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The Tricking of Freya

3.92  ·  Rating details ·  875 ratings  ·  204 reviews
A young woman obsessed with uncovering a family secret is drawn into the strange and magical landscape, language, and history of Iceland.

Freya Morris is living in New York, far removed from her family and her past, when she is summoned back to the formative place of her youth, a remote Canadian village called Gimli, where her Icelandic ancestors settled long ago. Her a
Paperback, 368 pages
Published March 30th 2010 by Picador (first published March 3rd 2009)
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Jun 22, 2009 rated it it was amazing  ·  review of another edition
Recommends it for: Those with a love of language and family sagas.
Every once in awhile a book comes along that just takes my breath away. I can't explain why and the ones on my short list (like Sunlight in a Beautiful Garden, Moby Dick or The Time Traveler's Wife) don't appear to have any similarities to each other at all, except perhaps that in all cases, the authors' command of the written word shows what a truly beautiful language English can be in the right hands.

From the the first paragraph until I closed the cover last night I was swept away by this lyri
What do I think the book is about? A multigenerational saga filled with Icelandic myths, legends, culture and landscapes. Good writing. Exploration of family secret.

My guess was correct! And the book was very good, in fact worth four stars. I loved learning about Iceland and the Icelandic immigrants that settled in Manitoba, Canada.

The above is still correct. I have read 43% .
In addition to that above the story is a coming of age novel. It is light read
Mar 23, 2009 rated it it was amazing  ·  review of another edition
Wow. This book made me want to sign up for a writing class or go back in time and go to a college with a great writing program... Altough it is a first novel by the author she is clearly a superb writer (and in fact teaches writing in San Francisco(?)). Brilliant. The flow of the words, the character of the Icelandic culture that permeates and breathes through this novel, the portrayal of bipolar disorder that shows but does not tell us what's going on, the plotting and the unfolding and the ver ...more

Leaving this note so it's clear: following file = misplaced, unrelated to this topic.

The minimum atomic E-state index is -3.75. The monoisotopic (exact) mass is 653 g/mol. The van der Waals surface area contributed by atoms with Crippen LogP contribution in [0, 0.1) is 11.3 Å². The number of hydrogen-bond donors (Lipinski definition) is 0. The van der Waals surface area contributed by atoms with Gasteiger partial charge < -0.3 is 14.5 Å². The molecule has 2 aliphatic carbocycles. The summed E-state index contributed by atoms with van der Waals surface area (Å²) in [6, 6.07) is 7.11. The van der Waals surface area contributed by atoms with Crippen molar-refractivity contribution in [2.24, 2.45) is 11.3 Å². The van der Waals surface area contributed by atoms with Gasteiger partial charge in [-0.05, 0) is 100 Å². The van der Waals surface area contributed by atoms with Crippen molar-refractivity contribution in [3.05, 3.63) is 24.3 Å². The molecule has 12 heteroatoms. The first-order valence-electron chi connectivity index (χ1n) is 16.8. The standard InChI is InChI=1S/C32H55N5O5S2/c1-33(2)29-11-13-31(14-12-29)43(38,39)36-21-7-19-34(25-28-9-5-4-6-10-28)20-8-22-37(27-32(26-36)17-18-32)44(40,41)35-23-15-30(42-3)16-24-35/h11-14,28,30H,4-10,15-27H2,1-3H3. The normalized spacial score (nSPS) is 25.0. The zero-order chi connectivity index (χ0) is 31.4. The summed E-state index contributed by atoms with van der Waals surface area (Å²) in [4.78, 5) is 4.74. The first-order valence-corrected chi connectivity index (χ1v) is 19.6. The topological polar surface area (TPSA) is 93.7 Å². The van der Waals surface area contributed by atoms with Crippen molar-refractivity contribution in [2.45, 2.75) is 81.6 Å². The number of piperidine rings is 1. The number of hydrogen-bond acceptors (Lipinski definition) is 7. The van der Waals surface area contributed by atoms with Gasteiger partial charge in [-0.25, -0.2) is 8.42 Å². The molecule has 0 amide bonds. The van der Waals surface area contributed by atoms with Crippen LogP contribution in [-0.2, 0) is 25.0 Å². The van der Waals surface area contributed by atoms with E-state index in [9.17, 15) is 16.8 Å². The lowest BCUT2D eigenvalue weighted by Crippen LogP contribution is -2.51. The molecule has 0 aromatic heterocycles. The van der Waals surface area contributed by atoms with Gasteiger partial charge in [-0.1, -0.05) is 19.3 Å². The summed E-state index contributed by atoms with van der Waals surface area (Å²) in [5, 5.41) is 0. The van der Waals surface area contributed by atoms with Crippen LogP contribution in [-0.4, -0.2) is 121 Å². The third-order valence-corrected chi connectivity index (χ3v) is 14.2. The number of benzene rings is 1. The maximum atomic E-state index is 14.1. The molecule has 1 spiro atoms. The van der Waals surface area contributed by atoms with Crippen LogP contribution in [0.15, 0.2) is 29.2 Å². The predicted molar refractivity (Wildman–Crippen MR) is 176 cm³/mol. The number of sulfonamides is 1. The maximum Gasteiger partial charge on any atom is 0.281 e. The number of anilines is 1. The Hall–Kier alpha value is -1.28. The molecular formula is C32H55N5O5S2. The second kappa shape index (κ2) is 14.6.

There is a story in the Icelandic poetic cannon about the tricking of Gylfi. Gylfi, the king, goes to challenge the Aesir (the clan of the gods) and discover the source of their power. He approaches Odin, who appears as a trinity on three thrones, and challenges him with a feat of wits wherein he peppers the tri-god with questions about the beginning and the end of the world. Odin, of course, easily answers all the inquiries and Gylfi fears for his life. Finally, he manages to stump Odin. Immedi ...more
Jan 25, 2009 rated it it was amazing  ·  review of another edition
After a spate of middling reads, I am delighted with the start of this novel. Christina Sunley's astute observance of children reminds me of Anne-Marie MacDonald. Good writing, interesting setting (an Icelandic settlement in Canada) . . . sigh, I'm happy.

Now that I have finished "The Tricking of Freya," I highly recommend it. The promising opening played out into an involving read that kept me up late and made me want this novel to be a hit so that Sunley will write more. The publisher has an am
Mar 03, 2009 rated it it was amazing  ·  review of another edition
Shelves: iceland

Freya Morris discovers a bare hint of a family secret, a secret she sets out to unravel. On the way, we meet her family of Icelandic expatriates living in Gimli, Manitoba (the Canadian New Iceland), her manic depressive aunt, her long-suffering mother and grandmother, and several loyal family friends. Mix this surface story with reflections on language, goddesses, episodes from the famous Icelandic sagas (best represented by the poet-warrior Egil Skallagrimson), and above all the landscapes of G

Fantastic! I just love this book. I read it before, during and after a trip to Iceland and it was the best background reading I could have chosen. Maybe more a companion reader. I learned so much about Iceland, its people, language and culture, all of which gave me a context for my visit to this fascinating country. The descriptions of the landscape are written in beautiful prose and completely capture the extra ordinariness of the island. It's also a book about manic depression / bipolar disord ...more
Jul 19, 2009 rated it really liked it  ·  review of another edition
This book made me want to be icelandic, or at least have a really good friend that lives there and lets me stay the summers.

The writting, the voice, the pauses, the rhythm, I am not sure what the proper term is, but whatever IT is, it is different in this book. Good different, interesting different. It took me a chapter or two to find my bearings in reading the story, but I am so glad I continued. Sorry if this sounds silly, but sometimes I felt like I was reading english for the first time. Ho
Jan 22, 2010 rated it really liked it  ·  review of another edition
Not as tightly woven as most mysteries, but then probably not meant to be a mystery. I had figured out the main plot "mystery" by a third of the way through. And the heroine really plays the shame-filled orphan card way too much. The description of Birdie, Freya's mother, and her descent into psychotic bipolar disordr appeared on target, and very hard to bear, as it was very painful. Told from the first-person memories of the young person forced to accompany her, made the account even more poign ...more